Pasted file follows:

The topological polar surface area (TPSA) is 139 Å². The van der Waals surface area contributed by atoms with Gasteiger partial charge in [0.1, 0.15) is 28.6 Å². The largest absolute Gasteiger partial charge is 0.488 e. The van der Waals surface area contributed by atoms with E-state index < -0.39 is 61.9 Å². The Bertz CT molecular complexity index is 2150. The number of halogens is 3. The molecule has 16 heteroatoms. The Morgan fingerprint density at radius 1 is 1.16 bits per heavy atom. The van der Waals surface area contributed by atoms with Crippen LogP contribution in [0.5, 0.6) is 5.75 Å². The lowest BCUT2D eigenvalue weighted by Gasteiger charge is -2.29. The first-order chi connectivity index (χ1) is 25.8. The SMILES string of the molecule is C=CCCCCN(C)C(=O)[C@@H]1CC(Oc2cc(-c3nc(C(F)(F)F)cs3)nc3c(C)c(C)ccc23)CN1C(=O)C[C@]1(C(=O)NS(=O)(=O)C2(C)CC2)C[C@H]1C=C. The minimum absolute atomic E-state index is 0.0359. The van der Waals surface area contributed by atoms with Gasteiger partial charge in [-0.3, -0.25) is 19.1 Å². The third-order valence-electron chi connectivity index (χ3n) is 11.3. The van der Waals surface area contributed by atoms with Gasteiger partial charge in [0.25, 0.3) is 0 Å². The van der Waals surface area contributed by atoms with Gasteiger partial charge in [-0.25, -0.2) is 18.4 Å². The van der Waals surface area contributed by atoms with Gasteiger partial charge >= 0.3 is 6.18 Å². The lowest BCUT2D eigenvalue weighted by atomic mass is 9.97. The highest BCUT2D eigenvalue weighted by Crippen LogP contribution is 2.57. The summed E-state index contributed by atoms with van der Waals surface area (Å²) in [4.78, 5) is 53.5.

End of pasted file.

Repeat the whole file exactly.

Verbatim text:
The topological polar surface area (TPSA) is 139 Å². The van der Waals surface area contributed by atoms with Gasteiger partial charge in [0.1, 0.15) is 28.6 Å². The largest absolute Gasteiger partial charge is 0.488 e. The van der Waals surface area contributed by atoms with E-state index < -0.39 is 61.9 Å². The Bertz CT molecular complexity index is 2150. The number of halogens is 3. The molecule has 16 heteroatoms. The Morgan fingerprint density at radius 1 is 1.16 bits per heavy atom. The van der Waals surface area contributed by atoms with Crippen LogP contribution in [0.5, 0.6) is 5.75 Å². The lowest BCUT2D eigenvalue weighted by Gasteiger charge is -2.29. The first-order chi connectivity index (χ1) is 25.8. The SMILES string of the molecule is C=CCCCCN(C)C(=O)[C@@H]1CC(Oc2cc(-c3nc(C(F)(F)F)cs3)nc3c(C)c(C)ccc23)CN1C(=O)C[C@]1(C(=O)NS(=O)(=O)C2(C)CC2)C[C@H]1C=C. The minimum absolute atomic E-state index is 0.0359. The van der Waals surface area contributed by atoms with Gasteiger partial charge in [-0.3, -0.25) is 19.1 Å². The third-order valence-electron chi connectivity index (χ3n) is 11.3. The van der Waals surface area contributed by atoms with Gasteiger partial charge in [0.25, 0.3) is 0 Å². The van der Waals surface area contributed by atoms with Gasteiger partial charge in [-0.25, -0.2) is 18.4 Å². The van der Waals surface area contributed by atoms with Gasteiger partial charge >= 0.3 is 6.18 Å². The lowest BCUT2D eigenvalue weighted by atomic mass is 9.97. The highest BCUT2D eigenvalue weighted by Crippen LogP contribution is 2.57. The summed E-state index contributed by atoms with van der Waals surface area (Å²) in [4.78, 5) is 53.5.